On an increasingly packed shelf of roots music stands an artist who is quietly going about his business, blending and blurring the lines between country, folk and blues and playing shows all over the place, and picking up friends and followers as he goes.
If you’re a follower of Mark Harrison, or keep an eye on roots music in general, I won’t be telling you anything new here, you’ve already had the scoop and it’s I who is the late comer, but for those who stumble upon the cd cover and think “that looks interesting” or have heard his music on Radio 2 or perhaps wandered past an acoustic stage at a festival and heard a song or two by him, read on…
The Panoramic View is Mark’s sixth album and is a wonderful dip into nostalgia, these songs could have been written sixty years ago but the great success is how these songs also feel and sound contemporary. The opening track title, ‘One Small Suitcase’, sums up the feeling of the album in three words, these are songs to accompany a railroad trip, sat on an old wooden crate, passing the fields of Idaho, watching the miles and hours drift by with nothing but the stories and imagery that Harrison effortlessly seems to conjure.
Harrison encourages the listener to go on the journey, pack that small suitcase, get on board that train and visit the father surrounded by children, the heart broken man wronged by his woman, the legendary railroad worker and the man living on a farm scratching a living and trying to avoid temptation and passing on his words of wisdom to the upcoming generation. I guess this is a metaphor for what Harrison is trying to do, a blues man at heart, he is repeating and retelling the music of the blues, so it can hopefully find a home among the pop tunes and short-lived celebrity acts. But if you’re hoping for screaming guitar solos, look elsewhere because this is subtle story telling that clings on by it’s nails long after the song has finished.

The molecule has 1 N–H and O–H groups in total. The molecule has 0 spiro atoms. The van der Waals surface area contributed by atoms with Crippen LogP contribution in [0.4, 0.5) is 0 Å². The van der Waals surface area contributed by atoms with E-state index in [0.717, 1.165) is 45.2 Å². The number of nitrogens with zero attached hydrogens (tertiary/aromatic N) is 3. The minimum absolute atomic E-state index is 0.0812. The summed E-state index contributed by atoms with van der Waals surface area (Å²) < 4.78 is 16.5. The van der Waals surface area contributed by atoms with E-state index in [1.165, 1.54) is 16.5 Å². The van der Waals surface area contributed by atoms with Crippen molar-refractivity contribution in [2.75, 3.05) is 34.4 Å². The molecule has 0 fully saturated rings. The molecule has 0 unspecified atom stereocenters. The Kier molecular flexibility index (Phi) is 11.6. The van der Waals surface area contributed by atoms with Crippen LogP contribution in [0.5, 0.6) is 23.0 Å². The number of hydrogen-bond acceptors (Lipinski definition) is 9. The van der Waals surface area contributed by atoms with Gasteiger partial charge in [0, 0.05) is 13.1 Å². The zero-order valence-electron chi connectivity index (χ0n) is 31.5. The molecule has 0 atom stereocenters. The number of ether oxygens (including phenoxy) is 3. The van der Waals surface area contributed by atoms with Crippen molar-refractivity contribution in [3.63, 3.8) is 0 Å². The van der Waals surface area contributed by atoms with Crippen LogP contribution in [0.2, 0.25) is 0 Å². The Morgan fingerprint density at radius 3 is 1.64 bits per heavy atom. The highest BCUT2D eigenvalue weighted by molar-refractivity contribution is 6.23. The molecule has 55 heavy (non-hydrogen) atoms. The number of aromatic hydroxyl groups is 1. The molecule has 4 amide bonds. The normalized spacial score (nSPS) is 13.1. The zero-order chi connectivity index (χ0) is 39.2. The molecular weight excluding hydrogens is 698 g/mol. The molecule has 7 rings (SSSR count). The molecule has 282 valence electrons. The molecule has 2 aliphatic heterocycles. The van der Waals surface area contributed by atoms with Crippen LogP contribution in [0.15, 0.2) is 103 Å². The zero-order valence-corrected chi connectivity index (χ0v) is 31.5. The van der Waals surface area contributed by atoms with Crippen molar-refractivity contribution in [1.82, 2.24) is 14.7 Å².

There are acoustic songs like ‘House Full of Children’, ‘Ragged’ and ‘John The Chinaman’ but there is a growly earthy centre that is found in the superb ‘Hooker’s Song’. Obviously none of this can be done alone, Harrison surrounds himself with some fine musicians, bringing the different tones to life with ease. One thing that particularly stood out was the brass work of Paul Tkachenko, hearing a tuba being played on any record puts me in mind of the silver bands of Northern England, yet hearing it here, on an album so obviously American-inspired allows these stories to feel more relevant to me somehow.
So, like I said earlier, if you have heard Mark Harrison before, I’m probably telling you nothing new here, the songs are good, the music is good and this is what you’ve come to expect from a musician writing and delivering this level of music, but if this is your first visit, you’re in for a treat.